The Hilarious Violence of Grace

Grace is a nice idea until it happens to you. Theologian George Hunsinger writes, Grace does not mean continuity but radical discontinuity, not reform but revolution, not violence but nonviolence, not the perfecting of virtues but the forgiveness of sins, not improvement but resurrection from the dead. He continues, grace is not a matter of repairing [Read More...]

Why I Don’t Tally the “God” References at Political Conventions

I’m seeing a number of comparisons of the RNC and the DNC regarding the number of “God” references, and references to “Scripture” in speeches. Then there was that kurfuffle at the DNC about taking “God” out of the party platform, then re-inserting the language after it was put to the convention floor. I think God [Read More...]

Tony Jones is Doing Apologetics!

Emergent theologian Tony Jones is starting a new blog series called Questions that Haunt Christianity. He’s inviting readers to submit their vexing questions about the Christian faith on Tuesday of each week, and then he’ll answer them on Friday. Jones says, “I’m not afraid of doubt. I, myself, am a doubter. But I consider a [Read More...]

Welcome to Cultivare, Kimberly Hyatt

I’d like to take a moment today to introduce you all to a new blogger here on Cultivare, Kimberly Hyatt. She’s started off with a bang. Her first post, “Look at the Christians. See How Mean they Are”, generated quite the buzz. If you haven’t read it yet, take a chance to do so. Here is her bio: [Read More...]

Jesus+Nothing=Everything & Theology of Culture

  When asked what he had learned from his years of studying the Bible, the great Swiss Reformed theologian of grace Karl Barth responded, “Jesus loves me, this I know, for the Bible tells me so.” The title of Tullian Tchividjian’s award-winning book, Jesus+Nothing=Everything, offers in similar Barthian fashion a reminder that the Christian faith [Read More...]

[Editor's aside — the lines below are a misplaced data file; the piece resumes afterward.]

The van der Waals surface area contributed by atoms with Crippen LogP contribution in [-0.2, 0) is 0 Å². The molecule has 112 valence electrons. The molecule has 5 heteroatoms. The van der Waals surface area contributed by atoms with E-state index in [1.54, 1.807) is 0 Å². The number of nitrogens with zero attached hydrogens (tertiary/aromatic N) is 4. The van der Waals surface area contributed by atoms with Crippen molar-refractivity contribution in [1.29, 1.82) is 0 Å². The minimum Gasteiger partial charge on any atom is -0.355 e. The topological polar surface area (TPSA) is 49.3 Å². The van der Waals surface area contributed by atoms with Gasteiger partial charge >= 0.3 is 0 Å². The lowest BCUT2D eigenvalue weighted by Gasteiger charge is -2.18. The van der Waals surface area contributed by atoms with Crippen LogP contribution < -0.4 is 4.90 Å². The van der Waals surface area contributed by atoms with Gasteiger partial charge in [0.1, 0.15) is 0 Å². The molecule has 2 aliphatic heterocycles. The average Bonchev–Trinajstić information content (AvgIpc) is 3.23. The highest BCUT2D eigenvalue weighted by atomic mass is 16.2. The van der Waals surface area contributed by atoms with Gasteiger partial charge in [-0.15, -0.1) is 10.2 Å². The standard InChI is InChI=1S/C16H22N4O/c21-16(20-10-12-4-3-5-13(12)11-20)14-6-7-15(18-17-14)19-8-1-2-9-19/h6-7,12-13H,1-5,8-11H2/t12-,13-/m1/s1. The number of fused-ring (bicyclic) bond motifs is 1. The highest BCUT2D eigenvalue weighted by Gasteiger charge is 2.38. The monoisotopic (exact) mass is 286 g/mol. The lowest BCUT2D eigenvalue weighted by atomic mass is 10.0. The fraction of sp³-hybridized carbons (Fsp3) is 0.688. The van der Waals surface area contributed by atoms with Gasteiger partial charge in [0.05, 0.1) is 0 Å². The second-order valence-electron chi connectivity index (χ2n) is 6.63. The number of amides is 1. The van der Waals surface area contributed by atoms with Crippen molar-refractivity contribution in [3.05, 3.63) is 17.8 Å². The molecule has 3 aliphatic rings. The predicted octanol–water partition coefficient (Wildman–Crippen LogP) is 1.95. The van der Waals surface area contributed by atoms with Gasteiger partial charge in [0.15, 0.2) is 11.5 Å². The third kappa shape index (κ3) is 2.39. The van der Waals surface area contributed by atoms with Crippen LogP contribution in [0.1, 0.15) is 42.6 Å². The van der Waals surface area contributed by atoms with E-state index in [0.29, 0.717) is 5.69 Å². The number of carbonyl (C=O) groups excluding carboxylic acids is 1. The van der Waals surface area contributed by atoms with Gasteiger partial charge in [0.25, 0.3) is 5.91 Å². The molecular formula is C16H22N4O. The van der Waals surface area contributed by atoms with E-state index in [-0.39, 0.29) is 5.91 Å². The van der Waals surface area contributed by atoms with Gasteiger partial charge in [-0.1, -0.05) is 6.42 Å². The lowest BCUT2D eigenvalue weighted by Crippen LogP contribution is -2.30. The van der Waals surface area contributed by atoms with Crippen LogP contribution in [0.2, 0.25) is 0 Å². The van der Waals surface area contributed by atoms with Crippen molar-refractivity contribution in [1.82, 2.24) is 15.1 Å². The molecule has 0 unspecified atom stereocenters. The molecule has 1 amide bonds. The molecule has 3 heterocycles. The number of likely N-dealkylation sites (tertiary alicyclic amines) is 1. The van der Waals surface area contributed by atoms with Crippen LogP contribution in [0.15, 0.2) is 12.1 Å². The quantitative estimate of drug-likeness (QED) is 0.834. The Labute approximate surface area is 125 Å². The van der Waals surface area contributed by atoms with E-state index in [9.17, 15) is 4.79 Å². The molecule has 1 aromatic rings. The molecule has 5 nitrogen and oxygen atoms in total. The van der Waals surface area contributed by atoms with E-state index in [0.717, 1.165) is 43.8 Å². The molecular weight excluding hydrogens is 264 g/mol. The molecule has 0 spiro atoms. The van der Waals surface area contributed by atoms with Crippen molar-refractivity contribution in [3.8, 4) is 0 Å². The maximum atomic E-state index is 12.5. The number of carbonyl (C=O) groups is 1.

Cure for Christendom

I’m getting some great questions relating to yesterday’s post, “You Don’t Need Adam to Need a Savior, You Just Need Sin” (some great discussion, both in the comments on this blog and on Facebook). I’m rushing to complete a draft of my forthcoming book on Kierkegaard and emergent Christianity, however, and I really don’t have [Read More...]

The Kingdom is Near. In Orlando.

Today’s post is by Dr. Heather Curtis, Associate Professor of Religion, Tufts University, Medford, Massachusetts. For most Americans, and especially for families with school-aged children, summer involves “vacation.”  As a historian, I’m always struck by what a recent invention the practice of taking an extended hiatus from work, school, and ordinary occupations is.  Like much of [Read More...]

Piss Christ, Revisited

The culture wars are back. And they seem to have a corporate sponsor that sells fried chicken sandwiches. With the Presidential election looming the political pundits are active, as are the Reformed and evangelical bloggers, girding themselves for battle, urging their minions not to retreat and fight for traditional middle American values in the face [Read More...]

The Artist, the Work of Art, and the Freedom of the Unfree Will

What is the relationship of the artist to the work of art?  Is it merely the result of the artist’s intentions and nothing more—a visual, literary, or musical message sent to the viewer that contains the artist’s emotions, thoughts, worldview? This is a question that has long perplexed critics and Charles McGrath’s recent article, “Good Art, [Read More...]

Robert Hughes, Jackson Pollock, and Me

  The art critic has an impossible but necessary task. I was reminded of this earlier this week after learning of the death of Robert Hughes, one of the most successful critics of our generation. The art critic’s task is impossible because he or she must use one medium of expression (words) to communicate the significance [Read More...]


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